Canadians Recycle One Million Kilograms of Batteries in Just Five Months

Provinces of British Columbia and Quebec lead national increase of 26 per cent over 2013 collections

TORONTO (June 5, 2014)– Canadians are recycling rechargeable and single-use batteries at a record pace in 2014, achieving a new collections milestone of one million kilograms earlier than ever, reports Call2Recycle® Canada – North America’s first and largest battery stewardship program. By comparison, the country took 9 months in 2012 and 7 months in 2013 to reach the same milestone.

The province of British Columbia leads battery recycling efforts with a 34 per cent increase in collections compared to the same time period in 2013. Quebec is also recycling more batteries – 16 per cent more than the same time period last year.

Working with thousands of public collection sites, Call2Recycle has seen battery returns skyrocket, especially in provinces where the collection of batteries for recycling is mandatory: British Columbia (34 per cent), Manitoba (14 per cent), Ontario (17 per cent), and Quebec (16 per cent) all have had double digit annual increases. These four provinces alone have contributed to 75 per cent of the overall growth.

Rick Walker, manager of Library Services for the City of Winnipeg, adds: “In our experience, we have witnessed a favourable response from the people of Winnipeg since we began collecting with Call2Recycle in late 2011. Both the public and the library staff have great enthusiasm for this successful program.”

“A strong collaboration with municipalities across Canada has definitely served to positively affect the country’s recycling performance,” observes Joe Zenobio, executive director, Call2Recycle Canada, Inc. “The greater the variety of collection sites we can offer, be that libraries, retail outlets, fire departments, universities, or other places, the easier it becomes for more people to participate in the program. We applaud the efforts of all Canadians who are accepting their responsibility to ensure batteries are kept out of landfills.”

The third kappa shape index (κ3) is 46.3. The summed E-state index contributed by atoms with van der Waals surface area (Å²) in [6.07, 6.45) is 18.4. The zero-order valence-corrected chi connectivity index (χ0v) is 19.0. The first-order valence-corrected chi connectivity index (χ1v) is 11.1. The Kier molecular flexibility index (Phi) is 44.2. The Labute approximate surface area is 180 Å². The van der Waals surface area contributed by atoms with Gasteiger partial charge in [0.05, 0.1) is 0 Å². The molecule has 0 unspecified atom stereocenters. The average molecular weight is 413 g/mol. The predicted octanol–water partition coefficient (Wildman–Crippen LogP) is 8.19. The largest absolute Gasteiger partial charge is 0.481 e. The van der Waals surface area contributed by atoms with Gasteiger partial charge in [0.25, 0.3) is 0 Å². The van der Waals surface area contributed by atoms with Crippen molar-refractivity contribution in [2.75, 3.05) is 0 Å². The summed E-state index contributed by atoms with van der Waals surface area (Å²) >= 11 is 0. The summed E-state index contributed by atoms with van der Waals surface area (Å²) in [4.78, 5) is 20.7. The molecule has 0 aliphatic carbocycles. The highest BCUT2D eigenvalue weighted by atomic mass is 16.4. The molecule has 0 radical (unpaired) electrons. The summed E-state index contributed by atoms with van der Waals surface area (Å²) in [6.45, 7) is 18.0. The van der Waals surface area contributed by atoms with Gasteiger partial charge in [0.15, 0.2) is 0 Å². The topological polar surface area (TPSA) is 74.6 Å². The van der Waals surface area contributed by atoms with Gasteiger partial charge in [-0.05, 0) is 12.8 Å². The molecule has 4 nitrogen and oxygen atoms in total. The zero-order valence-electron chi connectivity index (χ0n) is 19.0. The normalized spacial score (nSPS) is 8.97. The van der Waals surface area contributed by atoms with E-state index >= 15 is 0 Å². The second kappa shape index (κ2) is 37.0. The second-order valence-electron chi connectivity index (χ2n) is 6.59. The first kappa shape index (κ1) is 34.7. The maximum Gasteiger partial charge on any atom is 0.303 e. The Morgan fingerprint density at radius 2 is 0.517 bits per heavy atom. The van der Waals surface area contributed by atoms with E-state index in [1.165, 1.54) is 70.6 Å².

Analysis of Call2Recycle collections data confirms that the increase in collections can be attributed to the accessibility and convenience of the program. 91 per cent of Canadians now live within 15km of a public collection site. However, developing a mix of private and public sector collection sites maximizes the convenience of the program, ensuring that recycling is possible even in the most remote areas of the country.

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About Call2Recycle Canada, Inc.
Founded in 1994, Call2Recycle—North America’s first and largest battery stewardship program—is a non-profit organization that collects and recycles batteries at no cost for municipalities, businesses and consumers. 2014 commemorates Call2Recycle’s 20th anniversary in battery collection and recycling. Since 1996, Call2Recycle has diverted more than 39 million kilograms (85 million pounds) of rechargeable batteries and cellphones from the solid waste stream and established over 34,000 collection sites throughout Canada and the U.S. It is the first program of its kind to receive the Responsible Recycling Practices Standard (R2) certification. Learn more at call2recycle.ca or 877-723-1297. Follow at facebook.com/call2recycle or twitter.com/call2recycle.

Call2Recycle Media Contact: Jen Childress, jchildress@www.call2recycle.ca

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